So You Just Got A Dog - Now What?
Here at W&H, we’re all about dogs. So much so that we are not against the idea of calling dog owners “pet parents”. This is because, in our eyes, the relationship between a human and a dog can, in many ways, parallel that between a parent and a child. A dog’s basic needs gravitate around you - he is fed, bathed, offered shelter, love and medical support by you. That being said, there is often a dissonance between the act of wanting to take home that cute puppy from the shelter, and the first couple of weeks at home with your new best friend. In the first installment of a series centered around the reality of owning a dog, we offer to you a little written reminder of the back at home basics!
Let us start with puppies. Puppies are intense. They have bouts of seemingly unbridled energy, alternated by immense fatigue. They eat everything in sight (sometimes to their own detriment), clamour for your undivided attention and do their business everywhere. However, they are also living hugs, the best therapy, and a source of unconditional love! That being said, even a grown dog, adopted from a shelter, will benefit from this little reminder of what it really means to welcome a dog in your life: it is an adjustment for both human and dog.
The Warm-Up Phase
All dogs that are switching environments go through a period of time where they adjust to their new surroundings, it is quite normal. For a dog, this can range between going from being surrounded by litter mates competing for attention, to being the only dog in sight, with only you as a source of warmth and attention. It can also mean coming from a stressful environment (backyard breeder, shelter, pet store) to the calm and security of your home. Either way, all dogs need a “cooling off” period - it’s a time to acclimate to new surroundings. During this period, everything is new: sights, sounds and RULES. It would be wise to instigate a routine early on - regular feeding hours, walks and comings-and-goings - so that your dog can get a sense of what to expect from you, which alleviates stress! In fact, when dogs have a sense of purpose, they thrive! Even if your new buddy is just a puppy, routine will offer a sense of security.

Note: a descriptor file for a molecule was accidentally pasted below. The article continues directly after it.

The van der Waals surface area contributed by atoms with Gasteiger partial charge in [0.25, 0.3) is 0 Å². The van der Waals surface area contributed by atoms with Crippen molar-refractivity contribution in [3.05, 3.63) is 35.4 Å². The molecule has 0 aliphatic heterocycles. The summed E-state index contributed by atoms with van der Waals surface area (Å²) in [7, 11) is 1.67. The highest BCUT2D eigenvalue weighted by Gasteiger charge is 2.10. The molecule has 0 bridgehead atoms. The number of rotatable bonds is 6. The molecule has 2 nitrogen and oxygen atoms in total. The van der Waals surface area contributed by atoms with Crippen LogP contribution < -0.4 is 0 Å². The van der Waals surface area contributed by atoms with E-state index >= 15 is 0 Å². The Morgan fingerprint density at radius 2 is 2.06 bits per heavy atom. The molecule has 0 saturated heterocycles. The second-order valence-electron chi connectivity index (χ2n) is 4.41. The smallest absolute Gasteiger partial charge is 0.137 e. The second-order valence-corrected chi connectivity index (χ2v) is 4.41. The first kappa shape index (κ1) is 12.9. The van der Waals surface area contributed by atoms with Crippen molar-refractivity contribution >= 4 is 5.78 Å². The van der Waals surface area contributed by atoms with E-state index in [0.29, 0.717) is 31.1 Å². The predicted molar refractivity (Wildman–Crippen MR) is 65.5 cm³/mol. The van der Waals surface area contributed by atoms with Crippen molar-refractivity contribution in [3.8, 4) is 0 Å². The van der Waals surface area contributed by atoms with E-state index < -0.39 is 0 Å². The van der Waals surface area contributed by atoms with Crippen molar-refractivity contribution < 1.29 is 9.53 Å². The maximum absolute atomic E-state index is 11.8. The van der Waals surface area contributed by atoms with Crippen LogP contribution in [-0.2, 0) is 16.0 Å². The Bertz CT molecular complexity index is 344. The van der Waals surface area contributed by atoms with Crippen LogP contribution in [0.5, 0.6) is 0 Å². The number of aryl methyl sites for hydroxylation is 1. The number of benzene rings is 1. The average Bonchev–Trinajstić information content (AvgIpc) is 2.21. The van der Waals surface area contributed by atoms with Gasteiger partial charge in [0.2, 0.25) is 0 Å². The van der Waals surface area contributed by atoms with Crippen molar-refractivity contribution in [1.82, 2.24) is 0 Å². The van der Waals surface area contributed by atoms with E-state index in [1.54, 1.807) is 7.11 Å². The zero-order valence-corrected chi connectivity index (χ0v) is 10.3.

One of the first controversial issues faced when becoming a new pet parent is: where will my dog sleep? Without getting into the debacle further, let us skim the options:
CRATE: Crate training minimizes messes, mimics your dog’s instinctual desire to find solace in a cave-like structure (safe space) and doubles as a way to curb stress in dogs who suffer from separation anxiety. When properly introduced, the crate is highly beneficial.
DOG BED: Get your pooch his own designated sleeping quarters and reward him with treats for staying in it. When used properly, a dog bed will also double as a safe space too!
YOUR BED: The main issue surrounding sharing bedspace with your pooch is possessiveness - your dog must always understand that he is not king of the hill and must not exhibit aggressive behavior towards sharing the sleeping space. Also, how amazing is it to cuddle with a dog?
When it comes to sleeping quarters, we believe that it is a matter of personal preference as there is no across-the-board option that yields more positive results. All in all, as with all issues surrounding rearing your dog: clear boundaries work best.
Material Goods: A Shopping List
Getting a dog means getting proper supplies too! There are many things that pet parents should have on hand with the arrival of a dog companion. Some of the basics are:
The experience of having a dog requires your input of time and energy yet the payback is immeasurable. That being said, the care of your canine buddy extends itself to other human practitioners along the way. Before you bring a dog into your life, find a good veterinary practitioner who is not far from your home. Make sure that your dog receives all his shots and gets a clean bill of health as soon as possible. Some other humans will accompany you on your journey of caring for a dog, such as a dog trainer! Some places combine dog training with dog housing, like Guides Canins, offering a holistic and healthy experience for you and your pup! The most important human in your dog’s life, however, will be you. Your relationship with your dog will be constant and ever-evolving and the rewards incalculable. The reason why you will now fall into the realm of “pet parent” is because this creature will now depend on you for it’s basic needs and for an ultimately healthy life! Enjoy the journey, we will be happy to help you along the way.
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